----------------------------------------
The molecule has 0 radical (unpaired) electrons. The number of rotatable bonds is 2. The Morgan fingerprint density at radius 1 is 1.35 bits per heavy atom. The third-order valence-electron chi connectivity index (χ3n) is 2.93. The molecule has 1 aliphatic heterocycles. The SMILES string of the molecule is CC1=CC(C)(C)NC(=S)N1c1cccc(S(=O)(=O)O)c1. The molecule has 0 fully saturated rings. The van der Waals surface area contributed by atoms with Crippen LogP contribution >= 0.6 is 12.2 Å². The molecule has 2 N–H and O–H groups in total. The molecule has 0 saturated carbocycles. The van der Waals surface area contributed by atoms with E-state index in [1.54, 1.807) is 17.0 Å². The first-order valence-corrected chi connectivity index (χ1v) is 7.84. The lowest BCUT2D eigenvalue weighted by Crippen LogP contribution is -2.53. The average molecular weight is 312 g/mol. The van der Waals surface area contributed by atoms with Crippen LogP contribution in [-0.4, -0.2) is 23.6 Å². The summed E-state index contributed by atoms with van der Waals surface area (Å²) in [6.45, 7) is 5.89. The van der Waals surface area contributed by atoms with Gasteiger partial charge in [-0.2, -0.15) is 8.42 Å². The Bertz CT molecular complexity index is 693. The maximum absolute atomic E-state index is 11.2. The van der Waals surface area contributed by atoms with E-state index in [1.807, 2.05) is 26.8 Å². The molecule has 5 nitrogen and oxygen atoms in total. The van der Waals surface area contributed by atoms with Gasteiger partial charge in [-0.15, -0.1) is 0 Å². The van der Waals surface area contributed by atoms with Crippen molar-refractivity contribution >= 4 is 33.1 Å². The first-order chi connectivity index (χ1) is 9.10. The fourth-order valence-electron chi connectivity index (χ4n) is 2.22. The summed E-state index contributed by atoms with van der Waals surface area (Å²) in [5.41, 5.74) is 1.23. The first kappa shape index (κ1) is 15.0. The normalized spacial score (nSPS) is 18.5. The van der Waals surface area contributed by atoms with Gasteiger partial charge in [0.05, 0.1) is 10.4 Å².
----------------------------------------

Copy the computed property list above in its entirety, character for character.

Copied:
The molecule has 0 radical (unpaired) electrons. The number of rotatable bonds is 2. The Morgan fingerprint density at radius 1 is 1.35 bits per heavy atom. The third-order valence-electron chi connectivity index (χ3n) is 2.93. The molecule has 1 aliphatic heterocycles. The SMILES string of the molecule is CC1=CC(C)(C)NC(=S)N1c1cccc(S(=O)(=O)O)c1. The molecule has 0 fully saturated rings. The van der Waals surface area contributed by atoms with Crippen LogP contribution >= 0.6 is 12.2 Å². The molecule has 2 N–H and O–H groups in total. The molecule has 0 saturated carbocycles. The van der Waals surface area contributed by atoms with E-state index in [1.54, 1.807) is 17.0 Å². The first-order valence-corrected chi connectivity index (χ1v) is 7.84. The lowest BCUT2D eigenvalue weighted by Crippen LogP contribution is -2.53. The average molecular weight is 312 g/mol. The van der Waals surface area contributed by atoms with Crippen LogP contribution in [-0.4, -0.2) is 23.6 Å². The summed E-state index contributed by atoms with van der Waals surface area (Å²) in [6.45, 7) is 5.89. The van der Waals surface area contributed by atoms with Gasteiger partial charge in [-0.2, -0.15) is 8.42 Å². The Bertz CT molecular complexity index is 693. The maximum absolute atomic E-state index is 11.2. The van der Waals surface area contributed by atoms with E-state index in [1.807, 2.05) is 26.8 Å². The molecule has 5 nitrogen and oxygen atoms in total. The van der Waals surface area contributed by atoms with Gasteiger partial charge in [-0.15, -0.1) is 0 Å². The van der Waals surface area contributed by atoms with Crippen molar-refractivity contribution >= 4 is 33.1 Å². The first-order chi connectivity index (χ1) is 9.10. The fourth-order valence-electron chi connectivity index (χ4n) is 2.22. The summed E-state index contributed by atoms with van der Waals surface area (Å²) in [5.41, 5.74) is 1.23. The first kappa shape index (κ1) is 15.0. The normalized spacial score (nSPS) is 18.5. The van der Waals surface area contributed by atoms with Gasteiger partial charge in [0.05, 0.1) is 10.4 Å².